Before I get started with this, I want to underline one of my motivations for banging on about Jung as a complement to Yeats. It isn’t just that they are talking about the same things, but that they are talking about two aspects of the same thing. In specific, Jung’s work provides grist for getting the practical dimensions of the Yeatsian spiritual work off the ground.
It does that by providing us with the tools to prepare for the Yeatsian crises, to make the most of the chain of initiatory moments that lead toward it. If we keep The Red Book in mind, it also provides lineaments for interacting with the spiritual beings that undergird this process.
The crises require us to see the world clearly, to see its symbolic dimensions and to see its ‘brute’ dimensions and distinguish between them. They prepare us to make use of that difference in undertaking spiritual work. The Jungian material, at its best, provide us with the tools to see this in a small scale, readying us to deal more directly with its manifestation in the crises. Ideally, it also shortens the chain of initiatory moments required to achieve a crisis.
So, when we look at a Jungian psychological type, what do we see? First and foremost, we are seeing a pattern of reactions that have come to define and structure our daily lives. When we understand that the structure of our daily life emerges out of the dialogue between our two souls, daemon and human, this residue of personality acquires spiritual scope. The way in which we have responded to and resisted the world are the track marks left from our negotiation of the daemon-human encounter.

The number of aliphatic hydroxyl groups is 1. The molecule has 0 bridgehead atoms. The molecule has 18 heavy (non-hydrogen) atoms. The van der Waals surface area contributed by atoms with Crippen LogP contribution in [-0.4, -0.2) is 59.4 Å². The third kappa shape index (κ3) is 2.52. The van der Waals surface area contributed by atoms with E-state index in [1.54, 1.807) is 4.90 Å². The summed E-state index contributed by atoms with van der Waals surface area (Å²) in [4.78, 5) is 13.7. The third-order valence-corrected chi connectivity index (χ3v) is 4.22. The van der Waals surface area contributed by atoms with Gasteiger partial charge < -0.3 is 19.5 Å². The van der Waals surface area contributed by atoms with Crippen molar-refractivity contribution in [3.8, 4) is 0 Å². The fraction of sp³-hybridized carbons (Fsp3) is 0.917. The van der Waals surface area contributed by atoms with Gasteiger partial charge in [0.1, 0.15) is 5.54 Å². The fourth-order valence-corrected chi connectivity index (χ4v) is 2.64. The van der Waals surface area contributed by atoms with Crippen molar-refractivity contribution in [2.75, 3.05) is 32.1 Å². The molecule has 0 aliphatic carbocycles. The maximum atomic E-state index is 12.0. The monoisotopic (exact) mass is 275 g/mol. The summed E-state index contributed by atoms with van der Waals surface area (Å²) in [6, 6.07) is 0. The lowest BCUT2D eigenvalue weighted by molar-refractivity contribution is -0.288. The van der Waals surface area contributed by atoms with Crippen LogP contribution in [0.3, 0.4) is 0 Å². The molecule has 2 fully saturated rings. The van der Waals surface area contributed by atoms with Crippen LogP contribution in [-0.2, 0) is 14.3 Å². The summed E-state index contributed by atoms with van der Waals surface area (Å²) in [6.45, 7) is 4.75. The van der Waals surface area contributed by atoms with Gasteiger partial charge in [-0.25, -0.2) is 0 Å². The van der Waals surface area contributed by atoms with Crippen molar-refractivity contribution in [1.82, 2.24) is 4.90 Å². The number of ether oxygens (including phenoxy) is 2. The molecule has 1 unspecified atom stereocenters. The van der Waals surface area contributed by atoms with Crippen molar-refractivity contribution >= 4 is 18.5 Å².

The Jungian typology also includes a trajectory of maturation, through which we become increasingly adept at using our full complement of introverted and extroverted faculties and acquiring an awareness of their unconscious opposites. That trajectory of maturation prepares and supports the realizations achieved through the crises. The development of introverted and extroverted faculties over time mirrors the distinguishing of Intellect and Mask, Will and Body of Fate.
I’m chewing over the role of the so-called shadow faculties in this process. My best bet is that they, too, provide us some insight into our spiritual work, but in this case from the perspective of the daemon and other alien influences. That relies, in part, on the sense that one of the reasons we develop a faculty is because the contrary faculty is aleady occupied. In other words, an INFJ might develop their extroverted Feeling in part because ‘their’ introverted Feeling is already animated by daemonic influence.
The challenge with talking this way is to maintain the distinction between Jungian type and Yeatsian faculty. The sense we get of the souls from the type is indirect, a trace of their interaction into which our personality is inscribed. A bit like the object held between two people in a friction oracle, the personality is the means for the communication.
Refining that tool (like the invention and refinement of the planchette itself) makes communication clearer, understanding the tool helps us to grasp what might hold it and to what purpose it can be put. Like a tool, though, the real point of it is the work to which it is put, and that has to be found in the specific events and opportunities of a person’s life.
This line of thought needs to be clarified, though, because unlike a hammer or a planchette, the personality is directly composed by the events and opportunities of a person’s life. This is why it makes sense to talk about the personality as a contraction of the Yeatsian faculties. The threads that wind into it, are also the threads that wind outward to join the person with the currents of fate more broadly construed.
We might be able to say that the personality at the height of its powers is the truest Mask of which a person is capable.